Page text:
While she has been lauded by French President Emmanuel Macron as a symbol of French diversity and defender of the values of the republic, St. Louis commends Baker mainly for having spearheaded the struggles that paved the way for Black Lives Matter. It was this facet of Baker, the pioneer of militant activism, that was praised by Tishaura Jones, the first Black woman to be elected as mayor of St. Louis, on April 21, 2021. In her speech at Washington University during the commemoration organized by the French Connexions Center for Excellence, she described the icon thusly: “Josephine, a Saint-Louis native, exemplifies what makes our city so special.
From the Dred Scott case to the Black Lives Matter movement to the Funsten Nut strike, our city has been a quiet leader on civil rights, not always getting our due. Josephine proudly put St. Louis on the map in the most powerful and profound ways, taking those values we celebrate with her no matter how high she climbed or how famous she became.” In this way, Jones inscribed Baker in the region’s long history of activism, from the Dred Scott decision of March 6, 1857 (whereby the Supreme Court refused to grant freedom to Scott, an enslaved Black man, despite him having been moved from Missouri to a free territory) all the way through to the Black Lives Matter movement. Jones also reminded her audience of a lesser-known strike from 1933, led by the Black women workers of the Funsten pecan factory, who successfully petitioned to be paid the same as their white colleagues.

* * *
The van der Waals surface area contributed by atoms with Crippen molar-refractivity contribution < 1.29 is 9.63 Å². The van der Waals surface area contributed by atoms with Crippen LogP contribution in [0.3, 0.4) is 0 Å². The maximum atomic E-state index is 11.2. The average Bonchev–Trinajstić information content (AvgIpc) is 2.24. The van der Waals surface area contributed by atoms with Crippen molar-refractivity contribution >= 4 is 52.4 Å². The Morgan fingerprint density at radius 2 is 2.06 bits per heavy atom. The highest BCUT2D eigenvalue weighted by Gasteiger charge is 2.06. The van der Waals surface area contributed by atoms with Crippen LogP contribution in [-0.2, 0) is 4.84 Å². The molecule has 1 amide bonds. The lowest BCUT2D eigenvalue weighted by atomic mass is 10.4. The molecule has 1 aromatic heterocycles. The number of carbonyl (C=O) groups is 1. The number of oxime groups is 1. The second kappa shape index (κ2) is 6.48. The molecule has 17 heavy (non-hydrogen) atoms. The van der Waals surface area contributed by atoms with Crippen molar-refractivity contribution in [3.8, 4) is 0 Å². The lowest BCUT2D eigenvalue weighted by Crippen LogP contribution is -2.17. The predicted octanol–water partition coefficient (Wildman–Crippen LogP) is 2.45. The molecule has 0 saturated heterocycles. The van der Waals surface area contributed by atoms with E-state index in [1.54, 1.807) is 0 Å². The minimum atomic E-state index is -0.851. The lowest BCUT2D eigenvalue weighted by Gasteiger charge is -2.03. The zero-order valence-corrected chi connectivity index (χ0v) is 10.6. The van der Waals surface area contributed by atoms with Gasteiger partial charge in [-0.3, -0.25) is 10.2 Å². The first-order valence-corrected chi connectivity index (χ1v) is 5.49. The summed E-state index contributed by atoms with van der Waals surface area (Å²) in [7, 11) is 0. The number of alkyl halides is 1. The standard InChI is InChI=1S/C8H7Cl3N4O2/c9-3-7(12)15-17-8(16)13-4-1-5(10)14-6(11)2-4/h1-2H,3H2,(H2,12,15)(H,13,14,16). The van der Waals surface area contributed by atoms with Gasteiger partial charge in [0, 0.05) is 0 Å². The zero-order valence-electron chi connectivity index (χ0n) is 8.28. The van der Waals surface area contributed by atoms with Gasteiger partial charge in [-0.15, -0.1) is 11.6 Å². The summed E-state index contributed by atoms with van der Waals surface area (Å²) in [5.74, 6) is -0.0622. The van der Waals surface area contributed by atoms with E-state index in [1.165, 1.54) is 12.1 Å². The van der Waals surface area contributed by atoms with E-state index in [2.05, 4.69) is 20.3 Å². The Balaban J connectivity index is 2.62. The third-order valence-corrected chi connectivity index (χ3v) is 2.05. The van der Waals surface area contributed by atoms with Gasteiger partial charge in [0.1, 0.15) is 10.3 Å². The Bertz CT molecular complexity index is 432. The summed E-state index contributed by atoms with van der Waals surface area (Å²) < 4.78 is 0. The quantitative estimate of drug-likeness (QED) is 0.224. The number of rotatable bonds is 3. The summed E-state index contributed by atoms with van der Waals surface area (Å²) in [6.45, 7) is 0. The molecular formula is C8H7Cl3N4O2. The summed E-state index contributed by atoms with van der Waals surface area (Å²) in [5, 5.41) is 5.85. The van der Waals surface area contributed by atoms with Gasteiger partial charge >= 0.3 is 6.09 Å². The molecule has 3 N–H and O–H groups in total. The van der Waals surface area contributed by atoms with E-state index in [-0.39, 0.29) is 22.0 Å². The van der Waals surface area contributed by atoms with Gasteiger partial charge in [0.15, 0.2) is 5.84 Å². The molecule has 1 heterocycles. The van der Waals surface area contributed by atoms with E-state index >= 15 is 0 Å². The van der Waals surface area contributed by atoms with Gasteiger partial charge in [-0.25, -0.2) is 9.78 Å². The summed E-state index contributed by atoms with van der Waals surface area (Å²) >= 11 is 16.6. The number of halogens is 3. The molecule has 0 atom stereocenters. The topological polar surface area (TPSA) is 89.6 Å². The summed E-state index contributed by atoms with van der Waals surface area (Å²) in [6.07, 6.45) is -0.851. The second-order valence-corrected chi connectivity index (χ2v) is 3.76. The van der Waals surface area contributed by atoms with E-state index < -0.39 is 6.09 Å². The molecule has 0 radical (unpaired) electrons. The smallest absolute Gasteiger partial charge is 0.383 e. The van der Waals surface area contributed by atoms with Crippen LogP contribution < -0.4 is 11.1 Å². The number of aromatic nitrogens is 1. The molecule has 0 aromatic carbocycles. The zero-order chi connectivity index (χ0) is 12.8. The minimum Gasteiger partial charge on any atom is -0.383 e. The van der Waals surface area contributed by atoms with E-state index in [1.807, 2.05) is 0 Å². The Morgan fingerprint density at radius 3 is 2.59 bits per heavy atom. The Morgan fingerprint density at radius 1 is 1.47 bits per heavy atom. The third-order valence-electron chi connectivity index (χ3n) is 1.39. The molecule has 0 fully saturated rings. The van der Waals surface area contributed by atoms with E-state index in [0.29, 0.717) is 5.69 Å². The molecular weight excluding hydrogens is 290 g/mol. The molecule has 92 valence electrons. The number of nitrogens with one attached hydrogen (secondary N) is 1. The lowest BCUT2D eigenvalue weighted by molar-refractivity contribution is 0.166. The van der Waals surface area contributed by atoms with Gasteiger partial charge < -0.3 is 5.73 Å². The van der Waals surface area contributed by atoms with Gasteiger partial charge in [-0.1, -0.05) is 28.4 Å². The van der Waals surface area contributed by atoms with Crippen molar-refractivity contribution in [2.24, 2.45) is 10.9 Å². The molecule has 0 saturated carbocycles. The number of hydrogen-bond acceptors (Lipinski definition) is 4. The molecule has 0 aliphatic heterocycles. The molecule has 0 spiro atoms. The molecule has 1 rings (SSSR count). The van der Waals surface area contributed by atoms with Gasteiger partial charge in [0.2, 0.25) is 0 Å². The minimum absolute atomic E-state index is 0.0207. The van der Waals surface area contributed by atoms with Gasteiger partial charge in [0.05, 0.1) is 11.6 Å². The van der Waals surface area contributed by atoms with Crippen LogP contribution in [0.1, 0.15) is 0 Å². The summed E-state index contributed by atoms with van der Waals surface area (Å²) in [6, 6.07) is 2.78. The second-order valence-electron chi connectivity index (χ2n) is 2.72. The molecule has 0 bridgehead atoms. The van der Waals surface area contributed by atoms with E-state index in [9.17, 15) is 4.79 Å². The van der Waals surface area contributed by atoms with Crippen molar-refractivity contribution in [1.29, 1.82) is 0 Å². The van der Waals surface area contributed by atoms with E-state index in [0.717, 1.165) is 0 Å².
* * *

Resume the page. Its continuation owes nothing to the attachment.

While President Macron in Paris was enshrining Baker in a legacy of universalism passed down from the Enlightenment, Jones spoke in St. Louis of the intimate links between Baker’s story and the history of the Black community in her hometown. The former described Baker as “a black person who stood up for black people, but, first and foremost, a woman who defended humankind … And let no one today distort or misappropriate her universal struggle! This was not a struggle to define herself as Black before defining herself as American or French, nor one to declare the irreducibility of the Black cause.”
By contrast, Jones situated Baker’s actions as part and parcel of St. Louis. She quoted from Baker’s homecoming concert, on February 3, 1952, which she agreed to do only after she was given assurances that the audience would be integrated: “After her performance, she delivered a riveting speech,” Jones said. “Asking the pivotal question that still resonates with us today: ‘Americans, the eyes of the world are upon you. How can you expect the world to believe in you and respect your preaching of democracy when you yourself treat your colored brothers as you do?’”
Certainly, Paris and St. Louis differ in how they remember Josephine Baker and interpret her ideological fight. The speech at the Panthéon told of how she represented values of universal brotherhood that stretch back to the French Revolution: “You are entering this Panthéon because although you were born American there is no one more French than you.” Jones, however, alluded to the way Baker has continued to inspire the African American community in its ongoing struggle against systemic racism. In either case, it is clear that Baker still occupies a vital role in the politics of our two countries.
Lionel Cuillé is Teaching Professor of French studies, Washington University in St. Louis, and director of the French ConneXions cultural center.
Missouri History Museum
Radio interview with Lois Conley
Speech by Emmanuel Macron at the Panthéon, November 30, 2021.
Speech by Mayor Tishaura Jones at Graham Memorial Chapel at Washington University in St. Louis, November, 30, 2021.